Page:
3. Facing fears and slowing down with Joy Wilson

I love Joy the Baker. Who wouldn’t? The story of how her blog came to be is a great motivator. Plus she moved to New Orleans for a better life which is a dream I go to in my head from time to time.

2. The surprisingly simply truth about extraordinary results with Jay Papasan

This episode is all about building up your 10,000 hours. For anyone who doesn’t know, that’s supposed to be the amount of time it takes to cultivate a creative skill. Again, a wonderful one for motivation, especially for when you start to feel like producing your art is like shouting into a void.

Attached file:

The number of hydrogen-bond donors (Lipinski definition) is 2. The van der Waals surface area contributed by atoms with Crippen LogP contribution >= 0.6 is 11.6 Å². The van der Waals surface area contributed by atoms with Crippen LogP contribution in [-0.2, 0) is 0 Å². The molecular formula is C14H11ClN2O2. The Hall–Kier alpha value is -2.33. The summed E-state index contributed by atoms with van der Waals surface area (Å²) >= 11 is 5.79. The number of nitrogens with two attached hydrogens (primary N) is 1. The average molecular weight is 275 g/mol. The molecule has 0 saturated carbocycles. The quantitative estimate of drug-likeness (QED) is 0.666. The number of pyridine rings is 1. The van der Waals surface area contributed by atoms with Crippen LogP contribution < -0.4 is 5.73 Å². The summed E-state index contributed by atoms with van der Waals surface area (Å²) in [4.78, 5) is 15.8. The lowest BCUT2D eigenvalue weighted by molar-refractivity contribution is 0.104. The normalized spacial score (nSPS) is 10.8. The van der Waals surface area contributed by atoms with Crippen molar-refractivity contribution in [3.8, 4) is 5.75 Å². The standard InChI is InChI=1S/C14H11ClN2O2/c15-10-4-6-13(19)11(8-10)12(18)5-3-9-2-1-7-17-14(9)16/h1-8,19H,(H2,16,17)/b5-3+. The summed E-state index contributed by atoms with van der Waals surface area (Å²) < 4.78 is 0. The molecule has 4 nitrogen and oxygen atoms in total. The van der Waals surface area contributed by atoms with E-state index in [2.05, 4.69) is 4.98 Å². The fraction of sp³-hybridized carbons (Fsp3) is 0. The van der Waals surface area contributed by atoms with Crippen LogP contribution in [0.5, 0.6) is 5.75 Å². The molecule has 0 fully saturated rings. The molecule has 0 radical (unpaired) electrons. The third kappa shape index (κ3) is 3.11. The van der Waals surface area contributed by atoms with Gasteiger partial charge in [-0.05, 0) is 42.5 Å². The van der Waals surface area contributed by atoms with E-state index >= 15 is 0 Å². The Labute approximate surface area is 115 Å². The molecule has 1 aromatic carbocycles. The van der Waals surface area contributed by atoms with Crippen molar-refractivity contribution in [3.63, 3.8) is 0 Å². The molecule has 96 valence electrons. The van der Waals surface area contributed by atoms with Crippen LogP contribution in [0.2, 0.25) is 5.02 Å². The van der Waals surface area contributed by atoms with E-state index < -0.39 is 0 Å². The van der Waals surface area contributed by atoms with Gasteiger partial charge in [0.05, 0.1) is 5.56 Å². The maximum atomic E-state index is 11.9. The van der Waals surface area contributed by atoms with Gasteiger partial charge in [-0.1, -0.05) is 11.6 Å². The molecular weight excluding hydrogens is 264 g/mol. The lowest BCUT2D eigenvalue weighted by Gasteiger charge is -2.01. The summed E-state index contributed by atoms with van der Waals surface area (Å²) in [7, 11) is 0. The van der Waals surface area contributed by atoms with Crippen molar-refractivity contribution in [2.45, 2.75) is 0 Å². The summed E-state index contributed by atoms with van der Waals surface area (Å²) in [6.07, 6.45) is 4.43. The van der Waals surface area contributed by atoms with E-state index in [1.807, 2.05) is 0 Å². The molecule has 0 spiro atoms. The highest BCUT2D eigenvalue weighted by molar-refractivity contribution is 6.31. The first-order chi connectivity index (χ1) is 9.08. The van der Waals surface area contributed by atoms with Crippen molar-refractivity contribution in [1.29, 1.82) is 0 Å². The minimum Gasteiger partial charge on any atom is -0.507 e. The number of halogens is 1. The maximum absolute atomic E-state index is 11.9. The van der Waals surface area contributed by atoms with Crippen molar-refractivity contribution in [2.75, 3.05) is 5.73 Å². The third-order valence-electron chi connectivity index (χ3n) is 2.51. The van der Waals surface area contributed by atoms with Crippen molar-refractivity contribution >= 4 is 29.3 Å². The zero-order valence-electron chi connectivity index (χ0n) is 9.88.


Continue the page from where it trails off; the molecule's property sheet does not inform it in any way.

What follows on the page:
1. The art of relaxation and creativity with Jen Gotch

Jen is the creator of Ban.Do, beautiful accessories I can’t afford. Her story is fascinating. She bounced around a lot before she eventually found what she loved to do. This again is a really great listen for anyone feeling a little lost. It gave me that light at the end of the tunnel sensation.

…And there are so many more! The Lively Show is definitely qualifies for binge listening. I quite often have it on when I am getting ready in the morning. It makes for a very positive start to my day!